Numbers, such as -1, 0, 1, 2, and 3, that have no fractional part. Integers include the counting numbers (1, 2, 3, ...), their negative counterparts (-1, -2, -3, ...), and 0. FAQ: Why did we decide to multiply 10, 9, 8 and -6?

A: The key word here is LEAST. Least means lowest not closest to 0 (think farthest to the left on a number line.) Since we have access to negative integers, we are looking for the most negative number. Since we are multiplying 4 integers together, in order for the product to be negative, we need to have 1 or 3 negative numbers.

We want the absolute values of the integers to be as high as possible so we can get the largest negative number. If we list all the integers out on a number line we have:

{-6, -5, -4, -3, -2, -1, 0, 1, 2, 3, 4, 5, 6, 7, 8, 9, 10}

The 4 largest integers (after absolute value) are 7, 8, 9 ,10 but none of these are negative and as we learned above we need either one or three of the integers to be negative. The next 4 possible integers could be 10, 9, 8, -6. This satisfies the criteria of one negative integer and also gives us the largest possible product because we have chosen the numbers with the largest absolute values. A fraction can only be undefined if the denominator equals zero.

First of all, remember that zero itself is neither positive nor negative, so neither P nor Q nor S could equal zero by itself. The sum [positive] + [positive] can never be zero, but the sum [positive] + [negative] could be zero: (Q + S) and (P + S) could be zero, so fractions (A) and (B) could be undefined. The differences [positive] - [negative] or [negative] - [positive] can never be zero, but [positive] - [positive] could be zero: (P - Q) could be zero, which means fraction (E) could be undefined. Fractions (A), (B), and (E) are the only ones that could be undefined.

FAQ: For answer choice E, how can we assume that P and Q might be equal?

Good question! The question states that P and Q are both positive numbers which means both are greater than 0; however, there are no other limitations on what P and Q could be. P and Q could be equal since the question does not explicitly state that they are not equal. Another way to think about fractions with denominators that are multiples of ten.

So, one-twentieth. I could write that as one half times one-tenth. Well one half, I can write that as a decimal. That's 0.5 and one-tenth, of course, is ten to the negative one. Well, if i multiply these, multiplying by ten to the negative one, as we found two videos ago, this slides the decimal place over one place to the left and I get 0.05.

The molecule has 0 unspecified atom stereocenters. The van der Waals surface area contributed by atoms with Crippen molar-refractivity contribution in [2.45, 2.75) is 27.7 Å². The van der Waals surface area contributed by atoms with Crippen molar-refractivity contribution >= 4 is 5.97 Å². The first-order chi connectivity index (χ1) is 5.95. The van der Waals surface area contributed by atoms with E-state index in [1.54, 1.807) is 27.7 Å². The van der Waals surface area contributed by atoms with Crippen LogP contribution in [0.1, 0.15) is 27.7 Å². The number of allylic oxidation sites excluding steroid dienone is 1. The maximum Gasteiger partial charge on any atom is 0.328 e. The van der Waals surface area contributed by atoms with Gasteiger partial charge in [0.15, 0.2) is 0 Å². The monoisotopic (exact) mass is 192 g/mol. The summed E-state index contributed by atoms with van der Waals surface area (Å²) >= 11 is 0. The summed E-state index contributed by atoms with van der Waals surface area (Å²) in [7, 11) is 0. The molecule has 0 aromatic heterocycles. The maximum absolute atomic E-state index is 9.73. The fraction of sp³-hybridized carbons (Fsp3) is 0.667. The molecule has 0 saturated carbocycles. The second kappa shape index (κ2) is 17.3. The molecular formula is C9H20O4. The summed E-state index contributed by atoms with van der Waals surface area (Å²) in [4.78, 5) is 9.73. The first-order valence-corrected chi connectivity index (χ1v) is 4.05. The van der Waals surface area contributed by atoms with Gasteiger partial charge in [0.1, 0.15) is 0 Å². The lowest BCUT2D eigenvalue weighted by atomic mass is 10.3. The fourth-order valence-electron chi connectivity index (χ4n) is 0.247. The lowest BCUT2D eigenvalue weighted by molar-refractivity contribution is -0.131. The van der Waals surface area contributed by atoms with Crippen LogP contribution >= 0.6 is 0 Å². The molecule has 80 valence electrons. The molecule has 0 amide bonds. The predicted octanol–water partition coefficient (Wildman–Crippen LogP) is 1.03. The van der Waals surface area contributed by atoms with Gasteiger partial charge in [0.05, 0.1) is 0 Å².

Again, one-fortieth. Well, this is 0.25 times ten to the negative one. Again slide the decimal place over one place to the left. I get 0.025 and that's the decimal for one-fortieth.

1/40= 1/4 ** 1/10= 0.25 ** 0.1= 0.025

1/20 = 1/2 ** 1/10 = 0.5 ** 0.1 = 0.05 - The easiest way to approach this is to plug in numbers for different cases.

(p^2 + PQ)= odd

We can simply use 1 for our odd number and 2 for our even number. And notice we're gonna have four different cases, four different possibilities here. They both could be even, both P and Q could be even. Both P and Q could be odd numbers. Or it may be that P is even and Q is odd. Or it may be that P is odd and Q is even. So, we have to test all four of those cases separately.

case 1: P and Q are both even

4 + 4 = 8 does not work

case 2 , case 3

and case 4: P= odd, Q=even

1 + 4 = 5 works

That works and that's the only case among the four that works. Therefore we know, in this problem it must be true that P is an odd number and Q is an even number. We are able to figure that out from the four-case method. We might also solve this problem using logic

Notice if P is even, it automatically makes both terms even. And then we get even plus even, which equals even and that doesn't work. There's no way we can get an odd number from even plus even. So therefore, P has to be odd. Now if P is odd, the first term is definitely odd. If the sum is odd, the second term must be even.

If P is odd, the only way P times Q can be even, is if Q is an even number. Therefore, P is odd and Q is even. So, that's the way to solve it with logic. Let's start with the four-case method.

Even= 2 Odd=1

Notice that the cases that work are the cases where Q is odd. If Q is odd, then the expression is odd, and if Q is even, then the expression doesn't work. So we, the conclusion that we can draw definitely is, Q is odd, and we really can't draw anything about P.

It's definitely true that Q is odd, and we have, we can draw no conclusion about P. Now again using logic, think about this. 4P must be even, because 4 is an even number. So, the only way that the sum will be odd is if Q is an odd number. So, Q must be odd.

4P will be even regardless of whether P is even or odd, so whether P is even or odd does not matter at all to the result. When we set two ratios equal, that's called a proportion. To solve this, we are going to set up a proportion. We will use rates of the form:

rate= thermometers/minutes

For the first case, we know we have 135 thermometers and 18 minutes. For the second case, we will use X for the number of thermometers, and change 1 hour to 60 minutes.

135/18= X/60

To solve this, let's resist the urge to reach automatically for a calculator. Do NOT cross-multiply first. With proportions, always cancel before you multiply. First of all, notice that 135 is divisible by 9 (because 1 + 3 + 5 = 9), and of course 18 is divisible by 9. Let's cancel a factor of 9 in the fraction on the left.

15/2=X/60 so X= (60 * 15)/2= 450

In one hour, this machine will make 450 thermometers. ;